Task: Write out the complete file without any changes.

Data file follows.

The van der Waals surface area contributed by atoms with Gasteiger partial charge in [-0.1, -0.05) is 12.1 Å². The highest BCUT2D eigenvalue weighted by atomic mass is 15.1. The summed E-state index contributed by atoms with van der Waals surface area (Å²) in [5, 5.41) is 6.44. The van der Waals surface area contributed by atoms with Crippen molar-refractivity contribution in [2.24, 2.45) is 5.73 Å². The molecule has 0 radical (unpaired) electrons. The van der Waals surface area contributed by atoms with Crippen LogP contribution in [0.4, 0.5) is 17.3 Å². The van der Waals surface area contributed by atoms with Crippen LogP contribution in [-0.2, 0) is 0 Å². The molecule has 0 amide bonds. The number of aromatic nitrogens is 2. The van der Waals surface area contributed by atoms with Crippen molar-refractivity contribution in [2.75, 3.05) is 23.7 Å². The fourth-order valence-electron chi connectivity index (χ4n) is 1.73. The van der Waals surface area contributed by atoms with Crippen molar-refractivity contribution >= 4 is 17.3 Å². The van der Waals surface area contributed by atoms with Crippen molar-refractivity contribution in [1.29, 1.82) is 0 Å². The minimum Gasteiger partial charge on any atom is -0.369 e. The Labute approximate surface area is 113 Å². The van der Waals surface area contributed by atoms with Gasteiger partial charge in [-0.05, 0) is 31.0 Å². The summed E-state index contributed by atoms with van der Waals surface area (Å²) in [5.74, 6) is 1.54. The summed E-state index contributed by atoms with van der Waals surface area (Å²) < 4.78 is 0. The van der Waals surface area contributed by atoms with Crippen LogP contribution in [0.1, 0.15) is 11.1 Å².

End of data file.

The van der Waals surface area contributed by atoms with Gasteiger partial charge in [-0.1, -0.05) is 12.1 Å². The highest BCUT2D eigenvalue weighted by atomic mass is 15.1. The summed E-state index contributed by atoms with van der Waals surface area (Å²) in [5, 5.41) is 6.44. The van der Waals surface area contributed by atoms with Crippen molar-refractivity contribution in [2.24, 2.45) is 5.73 Å². The molecule has 0 radical (unpaired) electrons. The van der Waals surface area contributed by atoms with Crippen LogP contribution in [0.4, 0.5) is 17.3 Å². The van der Waals surface area contributed by atoms with Crippen LogP contribution in [-0.2, 0) is 0 Å². The molecule has 0 amide bonds. The number of aromatic nitrogens is 2. The van der Waals surface area contributed by atoms with Crippen molar-refractivity contribution in [2.75, 3.05) is 23.7 Å². The fourth-order valence-electron chi connectivity index (χ4n) is 1.73. The van der Waals surface area contributed by atoms with Crippen molar-refractivity contribution >= 4 is 17.3 Å². The van der Waals surface area contributed by atoms with Crippen molar-refractivity contribution in [1.29, 1.82) is 0 Å². The minimum Gasteiger partial charge on any atom is -0.369 e. The Labute approximate surface area is 113 Å². The van der Waals surface area contributed by atoms with Gasteiger partial charge in [-0.05, 0) is 31.0 Å². The summed E-state index contributed by atoms with van der Waals surface area (Å²) in [5.74, 6) is 1.54. The summed E-state index contributed by atoms with van der Waals surface area (Å²) < 4.78 is 0. The van der Waals surface area contributed by atoms with Crippen LogP contribution in [0.1, 0.15) is 11.1 Å².